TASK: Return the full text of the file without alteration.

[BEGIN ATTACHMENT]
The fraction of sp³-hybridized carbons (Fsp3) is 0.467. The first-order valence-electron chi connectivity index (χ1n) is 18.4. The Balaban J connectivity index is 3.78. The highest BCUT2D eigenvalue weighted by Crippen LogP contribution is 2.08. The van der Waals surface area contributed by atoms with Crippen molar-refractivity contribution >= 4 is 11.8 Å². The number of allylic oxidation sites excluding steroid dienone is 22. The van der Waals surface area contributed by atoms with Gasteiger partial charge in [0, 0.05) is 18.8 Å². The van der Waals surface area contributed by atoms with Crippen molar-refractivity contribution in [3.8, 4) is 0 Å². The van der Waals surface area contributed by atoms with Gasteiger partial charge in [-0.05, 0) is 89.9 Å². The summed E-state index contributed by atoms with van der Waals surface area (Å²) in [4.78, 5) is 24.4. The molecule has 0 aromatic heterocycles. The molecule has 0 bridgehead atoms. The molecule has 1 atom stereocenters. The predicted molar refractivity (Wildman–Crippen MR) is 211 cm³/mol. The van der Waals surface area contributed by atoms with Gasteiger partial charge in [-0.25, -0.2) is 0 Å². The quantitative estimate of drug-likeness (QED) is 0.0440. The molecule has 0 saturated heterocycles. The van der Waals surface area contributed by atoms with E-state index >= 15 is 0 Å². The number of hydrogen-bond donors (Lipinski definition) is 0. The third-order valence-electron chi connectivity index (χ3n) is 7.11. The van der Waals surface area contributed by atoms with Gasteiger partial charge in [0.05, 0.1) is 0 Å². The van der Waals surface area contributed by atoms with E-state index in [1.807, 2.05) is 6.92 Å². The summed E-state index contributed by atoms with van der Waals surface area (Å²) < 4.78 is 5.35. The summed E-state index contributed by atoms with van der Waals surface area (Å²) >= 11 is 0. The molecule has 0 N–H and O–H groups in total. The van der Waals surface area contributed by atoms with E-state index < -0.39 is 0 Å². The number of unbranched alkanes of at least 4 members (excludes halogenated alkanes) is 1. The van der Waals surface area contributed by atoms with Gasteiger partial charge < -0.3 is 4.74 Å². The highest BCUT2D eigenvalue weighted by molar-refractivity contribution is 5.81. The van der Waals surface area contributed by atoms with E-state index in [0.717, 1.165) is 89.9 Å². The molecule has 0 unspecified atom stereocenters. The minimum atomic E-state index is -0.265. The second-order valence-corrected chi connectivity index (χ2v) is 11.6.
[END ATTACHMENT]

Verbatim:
The fraction of sp³-hybridized carbons (Fsp3) is 0.467. The first-order valence-electron chi connectivity index (χ1n) is 18.4. The Balaban J connectivity index is 3.78. The highest BCUT2D eigenvalue weighted by Crippen LogP contribution is 2.08. The van der Waals surface area contributed by atoms with Crippen molar-refractivity contribution >= 4 is 11.8 Å². The number of allylic oxidation sites excluding steroid dienone is 22. The van der Waals surface area contributed by atoms with Gasteiger partial charge in [0, 0.05) is 18.8 Å². The van der Waals surface area contributed by atoms with Crippen molar-refractivity contribution in [3.8, 4) is 0 Å². The van der Waals surface area contributed by atoms with Gasteiger partial charge in [-0.05, 0) is 89.9 Å². The summed E-state index contributed by atoms with van der Waals surface area (Å²) in [4.78, 5) is 24.4. The molecule has 0 aromatic heterocycles. The molecule has 0 bridgehead atoms. The molecule has 1 atom stereocenters. The predicted molar refractivity (Wildman–Crippen MR) is 211 cm³/mol. The van der Waals surface area contributed by atoms with Gasteiger partial charge in [-0.25, -0.2) is 0 Å². The quantitative estimate of drug-likeness (QED) is 0.0440. The molecule has 0 saturated heterocycles. The van der Waals surface area contributed by atoms with E-state index >= 15 is 0 Å². The number of hydrogen-bond donors (Lipinski definition) is 0. The third-order valence-electron chi connectivity index (χ3n) is 7.11. The van der Waals surface area contributed by atoms with Gasteiger partial charge in [0.05, 0.1) is 0 Å². The van der Waals surface area contributed by atoms with E-state index in [1.807, 2.05) is 6.92 Å². The summed E-state index contributed by atoms with van der Waals surface area (Å²) < 4.78 is 5.35. The summed E-state index contributed by atoms with van der Waals surface area (Å²) >= 11 is 0. The molecule has 0 N–H and O–H groups in total. The van der Waals surface area contributed by atoms with E-state index < -0.39 is 0 Å². The number of unbranched alkanes of at least 4 members (excludes halogenated alkanes) is 1. The van der Waals surface area contributed by atoms with Gasteiger partial charge < -0.3 is 4.74 Å². The highest BCUT2D eigenvalue weighted by molar-refractivity contribution is 5.81. The van der Waals surface area contributed by atoms with E-state index in [0.717, 1.165) is 89.9 Å². The molecule has 0 unspecified atom stereocenters. The minimum atomic E-state index is -0.265. The second-order valence-corrected chi connectivity index (χ2v) is 11.6.